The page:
First of all, there are no vampire bats in Florida! And bats are not rodents. They are in their own order, Chiroptera, which translates to “hand-wing,” and most people are surprised to learn that the bone structure of a bat wing is nearly identical to a human hand. Bats are also the only mammals that actually fly instead of glide. But there’s more to the furry little nocturnal animals than meets the eye.
1: There are 13 species that live in Florida.
There are more than 1,300 species of bats around the world. Florida has 13 recognized native species, though at least 20 species have been found in the state. Some are common across the state, while some live in only a small area or migrate here for part of the year.
Common or somewhat common in Florida:
- Brazilian (Mexican) free-tailed bat (Tadarida brasiliensis)
- Southeastern myotis (Myotis austroriparius)
- Evening bat (Nycticeius humeralis)
- Eastern red bat (Lasiurus borealis)
- Seminole bat (Lasiurus seminolus)
- Northern yellow bat (Lasiurus intermedius)
Less common in Florida:
- Tricolored bat (Perimyotis subflavus)
- Gray bat (Myotis grisescens) ENDANGERED
- Big brown bat (Eptesicus fuscus)
- Rafinesque’s big-eared bat (Corynorhinus rafinesquii)
- Hoary bat (Lasiurus cinereus)
- Velvety free-tailed bat (Molossus molossus)
- Florida bonneted bat (Eumops floridanus) ENDANGERED
2: Florida bat species eat lots of insects.
All bats in Florida are insectivores. They eat a lot of moths, flies, dragonflies, beetles, wasps, ants, mosquitoes and more. Many bats can eat their body-weight in insects every night.
Bats are not blind, but use echolocation to spot their prey. Some Florida species forage as far as 25 to 30 miles from their home each night and return each morning before dawn. They often fly at heights of 20 to 50 feet above the ground, but have been reported several thousand feet up in the sky.
3: Baby bats are BIG compared to mom.
Baby bats are called pups. Female bats usually give birth to one pup at a time. Some have two. At birth, a pup can weigh around 25 percent of its mother’s body weight (or more, depending on the species). That’s like a human giving birth to a 30- or 40-pound baby!
The pups nurse from mom like most mammals, and mother bats spend a lot of time grooming and caring for their babies. Even though baby bats learn to fly early, they’re cared for by mom for several more months. Which is why mother bats often have to eat twice their normal amount of insects every night!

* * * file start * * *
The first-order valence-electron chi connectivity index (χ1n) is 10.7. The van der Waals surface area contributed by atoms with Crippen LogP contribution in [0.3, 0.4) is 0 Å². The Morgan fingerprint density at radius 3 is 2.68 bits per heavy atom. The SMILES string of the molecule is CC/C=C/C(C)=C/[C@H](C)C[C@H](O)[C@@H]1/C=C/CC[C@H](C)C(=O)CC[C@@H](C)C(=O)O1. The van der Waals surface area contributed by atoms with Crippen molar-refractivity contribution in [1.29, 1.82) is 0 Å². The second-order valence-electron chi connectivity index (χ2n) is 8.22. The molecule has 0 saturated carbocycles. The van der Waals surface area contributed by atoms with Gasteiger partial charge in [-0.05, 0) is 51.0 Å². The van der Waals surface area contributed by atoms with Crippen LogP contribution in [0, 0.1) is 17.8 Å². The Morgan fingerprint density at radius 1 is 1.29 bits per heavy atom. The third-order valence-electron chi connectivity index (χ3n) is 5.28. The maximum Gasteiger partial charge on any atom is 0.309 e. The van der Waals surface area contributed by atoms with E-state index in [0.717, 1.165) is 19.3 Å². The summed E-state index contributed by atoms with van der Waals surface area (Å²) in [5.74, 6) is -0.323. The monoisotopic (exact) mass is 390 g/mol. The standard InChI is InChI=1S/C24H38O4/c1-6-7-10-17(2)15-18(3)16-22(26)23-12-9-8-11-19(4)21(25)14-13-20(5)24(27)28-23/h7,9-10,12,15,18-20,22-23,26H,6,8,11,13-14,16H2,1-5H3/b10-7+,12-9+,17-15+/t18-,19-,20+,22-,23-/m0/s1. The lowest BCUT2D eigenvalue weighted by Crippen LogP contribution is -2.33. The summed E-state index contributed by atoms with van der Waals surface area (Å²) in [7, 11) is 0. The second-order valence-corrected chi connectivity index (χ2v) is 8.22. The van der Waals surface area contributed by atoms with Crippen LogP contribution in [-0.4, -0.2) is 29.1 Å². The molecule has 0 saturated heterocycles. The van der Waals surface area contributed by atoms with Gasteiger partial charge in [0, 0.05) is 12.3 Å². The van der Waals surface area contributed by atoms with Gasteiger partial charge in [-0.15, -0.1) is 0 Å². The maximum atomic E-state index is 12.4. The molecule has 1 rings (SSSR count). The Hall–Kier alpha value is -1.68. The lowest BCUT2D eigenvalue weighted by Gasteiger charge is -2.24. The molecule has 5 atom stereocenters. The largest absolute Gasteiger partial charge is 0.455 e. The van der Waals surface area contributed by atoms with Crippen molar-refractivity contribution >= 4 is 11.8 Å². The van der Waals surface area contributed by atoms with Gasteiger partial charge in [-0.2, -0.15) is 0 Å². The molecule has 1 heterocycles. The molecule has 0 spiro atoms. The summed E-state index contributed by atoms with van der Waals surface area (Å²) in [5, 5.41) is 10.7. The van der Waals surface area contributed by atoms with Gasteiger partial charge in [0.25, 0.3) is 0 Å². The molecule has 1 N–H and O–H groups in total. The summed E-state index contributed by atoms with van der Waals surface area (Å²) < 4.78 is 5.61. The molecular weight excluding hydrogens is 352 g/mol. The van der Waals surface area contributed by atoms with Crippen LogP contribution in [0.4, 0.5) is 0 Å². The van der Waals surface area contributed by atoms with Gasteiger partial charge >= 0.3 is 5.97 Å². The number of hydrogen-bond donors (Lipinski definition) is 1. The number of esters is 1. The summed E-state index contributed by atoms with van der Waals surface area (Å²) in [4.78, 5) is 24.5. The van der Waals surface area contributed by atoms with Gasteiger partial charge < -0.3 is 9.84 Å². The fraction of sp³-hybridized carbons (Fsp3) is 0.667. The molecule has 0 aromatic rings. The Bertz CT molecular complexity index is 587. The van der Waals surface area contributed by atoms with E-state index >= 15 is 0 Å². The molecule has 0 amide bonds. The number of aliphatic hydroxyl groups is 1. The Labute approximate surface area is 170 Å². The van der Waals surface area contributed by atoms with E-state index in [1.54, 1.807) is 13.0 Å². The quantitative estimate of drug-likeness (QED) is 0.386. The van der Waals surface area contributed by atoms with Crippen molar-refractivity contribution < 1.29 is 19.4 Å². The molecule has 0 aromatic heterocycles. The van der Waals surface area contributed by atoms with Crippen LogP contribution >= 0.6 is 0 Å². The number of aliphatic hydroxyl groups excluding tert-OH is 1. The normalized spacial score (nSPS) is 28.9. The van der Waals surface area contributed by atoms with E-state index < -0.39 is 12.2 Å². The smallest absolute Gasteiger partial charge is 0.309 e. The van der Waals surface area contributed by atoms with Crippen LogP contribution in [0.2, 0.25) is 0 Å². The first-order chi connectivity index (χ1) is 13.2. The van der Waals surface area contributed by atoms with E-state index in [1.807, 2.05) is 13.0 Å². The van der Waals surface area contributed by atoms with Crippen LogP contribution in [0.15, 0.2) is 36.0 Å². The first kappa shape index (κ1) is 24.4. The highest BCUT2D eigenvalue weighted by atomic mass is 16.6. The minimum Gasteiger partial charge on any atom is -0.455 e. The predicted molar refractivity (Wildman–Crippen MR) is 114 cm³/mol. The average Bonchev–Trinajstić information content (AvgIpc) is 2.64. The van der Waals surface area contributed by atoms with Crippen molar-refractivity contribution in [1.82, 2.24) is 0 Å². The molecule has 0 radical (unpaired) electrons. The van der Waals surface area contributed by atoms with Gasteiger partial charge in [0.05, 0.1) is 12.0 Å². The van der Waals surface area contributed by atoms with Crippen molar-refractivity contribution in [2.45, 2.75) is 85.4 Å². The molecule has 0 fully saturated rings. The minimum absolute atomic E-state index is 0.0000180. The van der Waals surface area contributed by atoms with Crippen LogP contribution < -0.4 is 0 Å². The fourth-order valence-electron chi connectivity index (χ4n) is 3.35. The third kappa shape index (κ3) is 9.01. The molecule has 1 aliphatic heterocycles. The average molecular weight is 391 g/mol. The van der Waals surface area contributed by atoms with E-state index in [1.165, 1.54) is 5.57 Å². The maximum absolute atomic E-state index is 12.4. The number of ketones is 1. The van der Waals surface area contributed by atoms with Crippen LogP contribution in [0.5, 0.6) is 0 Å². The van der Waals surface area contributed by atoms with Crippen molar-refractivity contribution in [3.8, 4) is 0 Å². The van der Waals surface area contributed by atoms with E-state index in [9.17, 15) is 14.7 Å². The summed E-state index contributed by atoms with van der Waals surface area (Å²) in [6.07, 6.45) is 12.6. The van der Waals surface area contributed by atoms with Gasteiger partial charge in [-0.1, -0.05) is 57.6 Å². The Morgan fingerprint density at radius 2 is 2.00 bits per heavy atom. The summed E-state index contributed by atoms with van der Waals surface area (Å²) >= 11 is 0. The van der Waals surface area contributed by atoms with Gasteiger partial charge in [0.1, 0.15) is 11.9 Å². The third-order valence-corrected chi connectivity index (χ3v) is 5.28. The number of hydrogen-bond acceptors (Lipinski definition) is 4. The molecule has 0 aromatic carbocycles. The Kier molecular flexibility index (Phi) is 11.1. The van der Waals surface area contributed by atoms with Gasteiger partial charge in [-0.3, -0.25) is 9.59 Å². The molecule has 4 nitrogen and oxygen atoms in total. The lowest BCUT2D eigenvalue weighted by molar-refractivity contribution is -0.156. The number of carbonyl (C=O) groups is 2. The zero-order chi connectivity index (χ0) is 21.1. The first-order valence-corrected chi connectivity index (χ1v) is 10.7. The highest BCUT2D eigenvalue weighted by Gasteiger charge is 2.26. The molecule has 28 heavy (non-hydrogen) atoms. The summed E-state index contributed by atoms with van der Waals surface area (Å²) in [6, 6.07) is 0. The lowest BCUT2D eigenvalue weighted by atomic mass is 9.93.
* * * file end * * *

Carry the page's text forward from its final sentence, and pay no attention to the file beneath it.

4: Bat guano is amazing stuff.
Bat guano (poop!) is a great fertilizer because it has a lot of nitrogen, phosphate and potassium – all great for plants to grow. It is increasingly popular to use in organic farming, and is commercially harvested for agricultural uses.
5: Bats in Florida roost anywhere they find good shelter.
Some species prefer to sleep alone or in small groups, while others like to be a part of a large colony. While some colonies live in caves, those are not common throughout Florida so they often find shelter in man-made structures like buildings and bridges. Solo or small groups roost in tree cavities, undersides of branches and palm fronds, in Spanish moss, on utility poles and in sheds or houses.
Most Florida bats love man-made bat houses. There are many plans to download online, and instructional videos on how to build them and set them up. Pre-made bat houses are also available, but be sure to look for ones specifically intended for bats in your area.
The University of Florida is home to the world’s largest occupied bat houses.
The most common species living there is the Brazilian free-tailed bat, and there are some Southeastern bats and Evening bats.Visit Bat Houses page
- Read more about our bat houses.
- Resources at FWC’s Guide to Florida Bats.
- Visit the Lubee Bat Conservancy site.
- Learn more at Florida Bat Conservancy.